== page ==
Materials and Methods
All patients who had internal jugular catheter inserted for haemodialysis at Hilton clinics Port Harcourt Nigeria from 1st October 2011 to 30th September 2016 were retrospectively studied. The study was approved by the ethical committee of the hospital. The clinical and haemodialysis records of the patients were retrieved from the renal unit of the hospital. The bio data of the patients, cause of kidney disease, details of dialysis, and details of the procedure for the IJC insertion including the immediate complications, the late complications and the outcome of the patients were also documented. The data obtained was entered into a spread sheet and analyzed using IBM (New York) statistical package for social sciences version 22. The results were presented in text, tables and charts as mean, standard deviation and frequencies. The P value of less than 0.05 was considered significant.
One hundred and twenty nine patients had 150 IJC insertions (procedures) during the period studied. The age range was 12 to 84 years with a mean of 51.4±15.2 and median of 53 years. Seventy seven (59.7%) were males with a male: female ratio of 1.5:1. Majority of the patients were married (85.3%), Christians (96.1%), public servants (38.8%), and had at least secondary education (72.5%). All the patients had chronic kidney disease presenting either as end stage kidney disease or acute on chronic kidney disease. All the patients used femoral vein access when commencing haemodialysis with duration ranging from 1 to 52 weeks (mean of 10.1±8.7 weeks and median of 8 weeks) before internal jugular catheter was inserted. Four (3.1%) patients had left IJC while others (96.9%) had right IJC. One hundred and seven (82.9%) patients had 121(80.7%) tunneled IJC (tIJC) and 25(19.4%) patients had 29(19.3%) non tunneled IJC (ntIJC). One hundred and twelve (86.8%) patients had only a single IJC insertion; 13(10.1%) had IJC inserted 2 times, 4(3.1%) patients had IJC inserted 3 times. The duration of the procedure ranged from 20 to 210 minutes with a mean of 58.4±26.5 minutes (median of 55 minutes). One hundred and fifty catheters were inserted, 102 (68%) had a single puncture, 25(16.7%) were punctured twice, 19 (12.7%) thrice, and 4(2.7%) had more than 3 punctures. The duration patient used the tunneled and non-tunneled IJC were 1-88 and 1-8 weeks respectively, with a median of 10 and 4 weeks respectively.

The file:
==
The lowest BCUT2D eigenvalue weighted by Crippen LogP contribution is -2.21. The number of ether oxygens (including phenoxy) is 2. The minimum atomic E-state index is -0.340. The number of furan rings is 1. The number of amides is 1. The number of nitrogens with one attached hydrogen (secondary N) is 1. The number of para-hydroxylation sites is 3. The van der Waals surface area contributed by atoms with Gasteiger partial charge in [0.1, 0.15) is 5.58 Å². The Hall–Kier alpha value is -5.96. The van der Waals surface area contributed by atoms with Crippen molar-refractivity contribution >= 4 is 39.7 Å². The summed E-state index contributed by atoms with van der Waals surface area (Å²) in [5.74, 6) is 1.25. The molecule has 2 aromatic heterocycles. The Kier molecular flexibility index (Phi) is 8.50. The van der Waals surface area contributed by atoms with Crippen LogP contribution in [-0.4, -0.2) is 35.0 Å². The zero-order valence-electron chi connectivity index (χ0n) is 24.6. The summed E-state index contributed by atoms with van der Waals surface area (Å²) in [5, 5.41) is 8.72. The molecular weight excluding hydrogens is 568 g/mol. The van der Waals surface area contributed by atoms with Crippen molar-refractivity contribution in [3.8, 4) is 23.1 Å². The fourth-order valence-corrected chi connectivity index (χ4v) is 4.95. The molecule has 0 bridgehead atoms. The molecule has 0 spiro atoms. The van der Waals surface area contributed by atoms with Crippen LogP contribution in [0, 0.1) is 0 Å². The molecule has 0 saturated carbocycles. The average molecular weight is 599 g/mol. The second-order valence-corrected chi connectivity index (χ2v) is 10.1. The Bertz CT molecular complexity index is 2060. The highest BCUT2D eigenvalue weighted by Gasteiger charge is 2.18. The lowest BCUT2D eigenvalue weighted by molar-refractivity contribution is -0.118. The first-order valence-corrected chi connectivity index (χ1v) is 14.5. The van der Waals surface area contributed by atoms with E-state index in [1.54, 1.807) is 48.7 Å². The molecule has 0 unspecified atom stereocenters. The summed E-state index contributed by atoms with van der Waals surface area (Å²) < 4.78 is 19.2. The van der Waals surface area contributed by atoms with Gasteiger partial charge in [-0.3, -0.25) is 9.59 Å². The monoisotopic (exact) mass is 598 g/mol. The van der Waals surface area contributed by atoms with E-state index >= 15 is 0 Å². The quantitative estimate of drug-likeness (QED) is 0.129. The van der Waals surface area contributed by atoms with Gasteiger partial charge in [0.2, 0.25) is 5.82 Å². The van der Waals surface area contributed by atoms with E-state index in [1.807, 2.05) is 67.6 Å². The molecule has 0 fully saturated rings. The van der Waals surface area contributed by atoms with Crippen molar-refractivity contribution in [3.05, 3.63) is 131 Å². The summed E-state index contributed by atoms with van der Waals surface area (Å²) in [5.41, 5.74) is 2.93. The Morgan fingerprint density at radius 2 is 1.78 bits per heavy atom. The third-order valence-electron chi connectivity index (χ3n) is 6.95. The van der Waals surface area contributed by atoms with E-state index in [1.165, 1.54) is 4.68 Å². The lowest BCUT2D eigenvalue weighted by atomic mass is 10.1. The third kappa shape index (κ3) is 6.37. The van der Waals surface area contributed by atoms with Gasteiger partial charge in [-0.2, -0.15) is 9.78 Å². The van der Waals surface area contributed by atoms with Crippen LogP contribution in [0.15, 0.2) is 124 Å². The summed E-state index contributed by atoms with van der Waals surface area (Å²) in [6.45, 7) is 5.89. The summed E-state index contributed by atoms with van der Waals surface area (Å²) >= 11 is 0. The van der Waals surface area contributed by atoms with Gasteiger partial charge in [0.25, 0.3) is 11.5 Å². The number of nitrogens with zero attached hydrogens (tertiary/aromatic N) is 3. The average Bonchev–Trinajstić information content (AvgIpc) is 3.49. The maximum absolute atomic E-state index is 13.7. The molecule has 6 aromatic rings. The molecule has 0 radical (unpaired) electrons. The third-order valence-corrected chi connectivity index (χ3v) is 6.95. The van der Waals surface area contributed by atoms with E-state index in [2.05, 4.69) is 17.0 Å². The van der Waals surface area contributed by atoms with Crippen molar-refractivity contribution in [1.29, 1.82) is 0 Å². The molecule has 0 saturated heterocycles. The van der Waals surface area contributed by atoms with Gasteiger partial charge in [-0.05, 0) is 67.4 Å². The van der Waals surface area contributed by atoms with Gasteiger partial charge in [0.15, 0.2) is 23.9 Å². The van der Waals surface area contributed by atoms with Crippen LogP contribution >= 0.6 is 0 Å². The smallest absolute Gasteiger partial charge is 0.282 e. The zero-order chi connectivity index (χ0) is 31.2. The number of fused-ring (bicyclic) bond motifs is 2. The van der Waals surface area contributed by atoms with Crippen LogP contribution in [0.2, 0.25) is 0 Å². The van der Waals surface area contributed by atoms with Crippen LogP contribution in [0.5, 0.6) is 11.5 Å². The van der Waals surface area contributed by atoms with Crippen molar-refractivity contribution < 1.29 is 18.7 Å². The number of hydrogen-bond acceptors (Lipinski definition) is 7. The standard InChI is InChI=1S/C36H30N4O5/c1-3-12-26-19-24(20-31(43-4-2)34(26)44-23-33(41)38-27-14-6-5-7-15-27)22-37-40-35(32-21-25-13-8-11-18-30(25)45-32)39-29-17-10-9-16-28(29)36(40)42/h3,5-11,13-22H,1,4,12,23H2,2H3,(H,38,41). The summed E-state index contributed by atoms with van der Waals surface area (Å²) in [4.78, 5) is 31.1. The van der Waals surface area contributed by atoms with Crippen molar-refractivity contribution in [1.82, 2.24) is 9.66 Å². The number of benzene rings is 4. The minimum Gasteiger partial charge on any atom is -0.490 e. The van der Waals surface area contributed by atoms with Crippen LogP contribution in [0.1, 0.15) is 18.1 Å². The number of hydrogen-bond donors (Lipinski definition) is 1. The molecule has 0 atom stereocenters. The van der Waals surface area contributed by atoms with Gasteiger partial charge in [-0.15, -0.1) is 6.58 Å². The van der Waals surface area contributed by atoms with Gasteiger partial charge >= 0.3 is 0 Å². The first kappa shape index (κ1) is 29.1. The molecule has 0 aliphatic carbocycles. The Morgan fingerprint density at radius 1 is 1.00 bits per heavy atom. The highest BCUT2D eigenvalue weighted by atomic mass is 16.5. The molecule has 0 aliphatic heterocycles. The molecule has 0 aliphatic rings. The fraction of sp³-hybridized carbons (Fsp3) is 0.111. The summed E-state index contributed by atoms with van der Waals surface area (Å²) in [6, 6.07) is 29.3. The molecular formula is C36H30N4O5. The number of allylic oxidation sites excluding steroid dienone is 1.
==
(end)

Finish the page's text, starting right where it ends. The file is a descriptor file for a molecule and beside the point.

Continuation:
Complications were either immediate (occurring during the procedure) or late (occurring after the procedure). Immediate complications occurred in 15(10%) and late complications in 38(34.9%) procedures.
Immediate complications were occurred 15(10%) procedures. And they include kinking of the guide wire (2%), difficulty locating the vein (2.7%) and arterial puncture (2%). The details of immediate complications are as documented in table 1.
The age distribution of immediate complications
Majority of those with immediate complications were 45 years and above, however this is not statistically significant (P=0.56). The details of the age distributions is as shown in table 2.
Sex distribution of immediate complications
Males had more immediate complications (6.7%) than the females (3.3%). The difference is statistically significant (P=0.047). Details of sex distribution of immediate complications is shown in table 3.
Thirty nine patients who had 41 procedures were lost to follow up. There were 38(34.9%) late complications. Infection, poor blood flow, dislodging of the catheter and bleeding were the common complications occurring in 15.6%, 9.2%, 6.4% and 5.5% respectively. Three patients (3.2%) presented with 2 different late complications. The details of the late complications were as shown in table 4.
The age distribution of late complications
Late complications were commoner in patients aged 45 years and above occurring in 21.1% of them, and 13.8% of the younger age group(<45 years). P=0.053. The details is shown in table 5.
Sex distribution of late complications
Late complications occurred in 21.2% males and 13.8% females with a ratio of 15:1. This is statistically significant. (P=0.031). The details of sex distribution of late complications is as shown in table 6.